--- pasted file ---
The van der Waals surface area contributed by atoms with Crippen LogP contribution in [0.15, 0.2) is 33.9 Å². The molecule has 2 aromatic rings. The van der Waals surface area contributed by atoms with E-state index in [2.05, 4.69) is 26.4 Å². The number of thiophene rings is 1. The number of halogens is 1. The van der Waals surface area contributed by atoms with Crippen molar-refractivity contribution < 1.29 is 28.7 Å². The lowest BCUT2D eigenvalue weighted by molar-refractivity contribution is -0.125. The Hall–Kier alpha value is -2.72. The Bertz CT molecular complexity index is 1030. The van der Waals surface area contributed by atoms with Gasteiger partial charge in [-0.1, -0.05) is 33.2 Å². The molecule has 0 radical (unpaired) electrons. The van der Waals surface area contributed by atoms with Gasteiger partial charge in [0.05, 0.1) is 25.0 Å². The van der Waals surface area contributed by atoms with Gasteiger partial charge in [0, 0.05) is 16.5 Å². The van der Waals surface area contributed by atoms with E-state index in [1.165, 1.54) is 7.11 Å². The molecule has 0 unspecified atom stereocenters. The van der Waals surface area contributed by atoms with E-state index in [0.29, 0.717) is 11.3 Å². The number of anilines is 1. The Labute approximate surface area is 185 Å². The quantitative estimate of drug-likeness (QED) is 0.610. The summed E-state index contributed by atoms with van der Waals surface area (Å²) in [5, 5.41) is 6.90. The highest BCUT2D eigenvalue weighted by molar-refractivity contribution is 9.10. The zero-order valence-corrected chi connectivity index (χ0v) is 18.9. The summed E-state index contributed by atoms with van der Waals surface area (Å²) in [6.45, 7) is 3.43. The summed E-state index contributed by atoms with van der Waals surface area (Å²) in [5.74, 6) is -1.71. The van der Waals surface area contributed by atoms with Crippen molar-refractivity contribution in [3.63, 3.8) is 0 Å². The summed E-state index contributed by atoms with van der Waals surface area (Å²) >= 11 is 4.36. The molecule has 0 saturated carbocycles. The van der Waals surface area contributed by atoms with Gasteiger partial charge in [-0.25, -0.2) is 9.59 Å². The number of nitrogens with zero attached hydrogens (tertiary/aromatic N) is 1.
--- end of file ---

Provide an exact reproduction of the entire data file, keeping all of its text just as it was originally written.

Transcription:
The van der Waals surface area contributed by atoms with Crippen LogP contribution in [0.15, 0.2) is 33.9 Å². The molecule has 2 aromatic rings. The van der Waals surface area contributed by atoms with E-state index in [2.05, 4.69) is 26.4 Å². The number of thiophene rings is 1. The number of halogens is 1. The van der Waals surface area contributed by atoms with Crippen molar-refractivity contribution < 1.29 is 28.7 Å². The lowest BCUT2D eigenvalue weighted by molar-refractivity contribution is -0.125. The Hall–Kier alpha value is -2.72. The Bertz CT molecular complexity index is 1030. The van der Waals surface area contributed by atoms with Gasteiger partial charge in [-0.1, -0.05) is 33.2 Å². The molecule has 0 radical (unpaired) electrons. The van der Waals surface area contributed by atoms with Gasteiger partial charge in [0.05, 0.1) is 25.0 Å². The van der Waals surface area contributed by atoms with Gasteiger partial charge in [0, 0.05) is 16.5 Å². The van der Waals surface area contributed by atoms with E-state index in [1.165, 1.54) is 7.11 Å². The molecule has 0 unspecified atom stereocenters. The van der Waals surface area contributed by atoms with E-state index in [0.29, 0.717) is 11.3 Å². The number of anilines is 1. The Labute approximate surface area is 185 Å². The quantitative estimate of drug-likeness (QED) is 0.610. The summed E-state index contributed by atoms with van der Waals surface area (Å²) in [5, 5.41) is 6.90. The highest BCUT2D eigenvalue weighted by molar-refractivity contribution is 9.10. The zero-order valence-corrected chi connectivity index (χ0v) is 18.9. The summed E-state index contributed by atoms with van der Waals surface area (Å²) in [6.45, 7) is 3.43. The summed E-state index contributed by atoms with van der Waals surface area (Å²) in [5.74, 6) is -1.71. The van der Waals surface area contributed by atoms with Crippen molar-refractivity contribution in [3.63, 3.8) is 0 Å². The summed E-state index contributed by atoms with van der Waals surface area (Å²) >= 11 is 4.36. The molecule has 0 saturated carbocycles. The van der Waals surface area contributed by atoms with Gasteiger partial charge in [-0.25, -0.2) is 9.59 Å². The number of nitrogens with zero attached hydrogens (tertiary/aromatic N) is 1.